Why leaders need to plan, not react.
There’s a reason some people enjoy scary movies, roller coasters and parachuting out of airplanes. There’s an adrenaline rush that comes with socialized fear — and when it’s experienced in a controlled situation, it can seem fun. In real-world situations, however, this kind of fear contributes to panic. And no good ever comes from that.
Like many of you, I have mixed reactions to the reports I see in the news about COVID-19. On the one hand, I am concerned for the many people who have been affected by the coronavirus. As the CEO of a multinational enterprise with multinational clients, I keenly follow the reports of the CDC and other official organizations monitoring the situation. And we have been proactive about doing our part to protect our people and mitigate the spread of the coronavirus. Precaution, planning, and preparation are the order of the day.
I admit, however, that I’ve been disturbed by the fear mongering I see in the media — social and otherwise — and even in casual conversations. Urging people to panic needlessly is counterproductive. And enjoying the disruption it causes is wrong on so many levels, especially as it is disrespectful to those whose suffering or threat from the virus is real and immediate.
My fallback position in addressing any challenge is to approach it from a design-thinking perspective. What is the nature of the threat? What does the data tell us about the risk? What is the upside and downside of any actions we might take? How do we improve our response? And improve again on that?
In a blog written a few years ago, I quoted my friend Bruce Mau as we launched a discussion about Freeman’s #1 design-thinking principle: “First inspire… lead by design.”
“It’s actually helping people to see the potential in a way that they don’t see,” Bruce said. “It’s a very different methodology, when you say your job is to inspire …. Because you can’t get there unless you take people with you…. The design-thinking methodology that Freeman has embraced is unique in that it is fundamentally a leadership methodology.”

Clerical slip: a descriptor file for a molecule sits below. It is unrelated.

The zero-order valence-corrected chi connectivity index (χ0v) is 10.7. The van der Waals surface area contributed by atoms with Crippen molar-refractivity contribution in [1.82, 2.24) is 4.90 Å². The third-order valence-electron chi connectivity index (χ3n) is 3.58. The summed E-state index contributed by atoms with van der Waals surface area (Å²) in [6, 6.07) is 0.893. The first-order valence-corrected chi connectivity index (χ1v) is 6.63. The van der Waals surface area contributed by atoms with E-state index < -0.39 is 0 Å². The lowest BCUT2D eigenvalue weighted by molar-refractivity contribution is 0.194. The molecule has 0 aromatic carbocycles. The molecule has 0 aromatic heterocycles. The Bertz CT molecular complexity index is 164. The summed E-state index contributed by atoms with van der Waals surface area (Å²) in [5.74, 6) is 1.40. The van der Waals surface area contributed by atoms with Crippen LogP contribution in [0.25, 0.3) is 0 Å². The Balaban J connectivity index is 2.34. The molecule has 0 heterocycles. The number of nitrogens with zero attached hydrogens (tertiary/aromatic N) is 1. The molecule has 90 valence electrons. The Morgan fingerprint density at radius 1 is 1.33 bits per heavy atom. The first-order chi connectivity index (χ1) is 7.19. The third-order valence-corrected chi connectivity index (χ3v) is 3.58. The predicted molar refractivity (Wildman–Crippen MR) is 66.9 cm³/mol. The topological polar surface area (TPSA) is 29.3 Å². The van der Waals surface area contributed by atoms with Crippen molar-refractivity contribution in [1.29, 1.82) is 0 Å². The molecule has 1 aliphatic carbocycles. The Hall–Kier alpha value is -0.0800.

Our industry is beset by travel restrictions and event cancellations, and it is up to leaders to offer a perspective and a plan. We all agree that the safety of our people, our customers, and communities is our #1 priority — we can never lose sight of that. However, cancelling events could have long-term negative consequences for our people. Is that really what’s best, or even what’s advisable, in areas with no travel restrictions?
Obviously, this will all need to be sorted out on a case-by-case basis. When making a decision to postpone or cancel an event, it’s important that clients and partners consider the following when making a decision that’s best for their constituents:
- Collaborating with industry leaders to offer tools for assessing the risks
- Considering data-based approaches that lead to thoughtful, designed solutions that address the right problems
- Helping clients think through the risks and rewards of hosting, postponing, or cancelling an event given the information at hand
- Offering best practices to keep participants and events as safe as possible
As we collaborate in forming a response that will inspire our people — and each other — we have the opportunity to remain calm to be our best selves. Others may panic. Let’s choose to lead.
JOIN US! Thursday, Mar. 5, at 11 a.m. CST
Freeman is hosting an industry webinar focused on business continuity and insights on how Coronavirus is impacting our industry. Join me as I speak with experts from the travel industry, employment law, and risk.